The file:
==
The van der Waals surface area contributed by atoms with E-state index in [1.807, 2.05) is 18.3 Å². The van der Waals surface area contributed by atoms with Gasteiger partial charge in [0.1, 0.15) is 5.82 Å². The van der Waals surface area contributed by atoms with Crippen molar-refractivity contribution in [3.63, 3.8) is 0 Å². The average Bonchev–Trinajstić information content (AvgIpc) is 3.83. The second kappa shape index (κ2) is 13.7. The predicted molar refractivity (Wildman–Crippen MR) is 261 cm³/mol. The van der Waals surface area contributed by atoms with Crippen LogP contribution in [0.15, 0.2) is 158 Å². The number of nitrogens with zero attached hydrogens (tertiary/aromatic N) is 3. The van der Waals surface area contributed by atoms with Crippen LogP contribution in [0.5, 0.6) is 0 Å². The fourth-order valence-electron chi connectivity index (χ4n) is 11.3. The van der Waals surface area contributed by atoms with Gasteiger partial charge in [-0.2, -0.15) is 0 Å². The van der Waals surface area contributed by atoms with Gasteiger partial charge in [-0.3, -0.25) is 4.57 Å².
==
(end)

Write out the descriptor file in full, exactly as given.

The van der Waals surface area contributed by atoms with E-state index in [1.807, 2.05) is 18.3 Å². The van der Waals surface area contributed by atoms with Gasteiger partial charge in [0.1, 0.15) is 5.82 Å². The van der Waals surface area contributed by atoms with Crippen molar-refractivity contribution in [3.63, 3.8) is 0 Å². The average Bonchev–Trinajstić information content (AvgIpc) is 3.83. The second kappa shape index (κ2) is 13.7. The predicted molar refractivity (Wildman–Crippen MR) is 261 cm³/mol. The van der Waals surface area contributed by atoms with Crippen LogP contribution in [0.15, 0.2) is 158 Å². The number of nitrogens with zero attached hydrogens (tertiary/aromatic N) is 3. The van der Waals surface area contributed by atoms with Crippen LogP contribution in [0.5, 0.6) is 0 Å². The fourth-order valence-electron chi connectivity index (χ4n) is 11.3. The van der Waals surface area contributed by atoms with Gasteiger partial charge in [-0.2, -0.15) is 0 Å². The van der Waals surface area contributed by atoms with Gasteiger partial charge in [-0.3, -0.25) is 4.57 Å².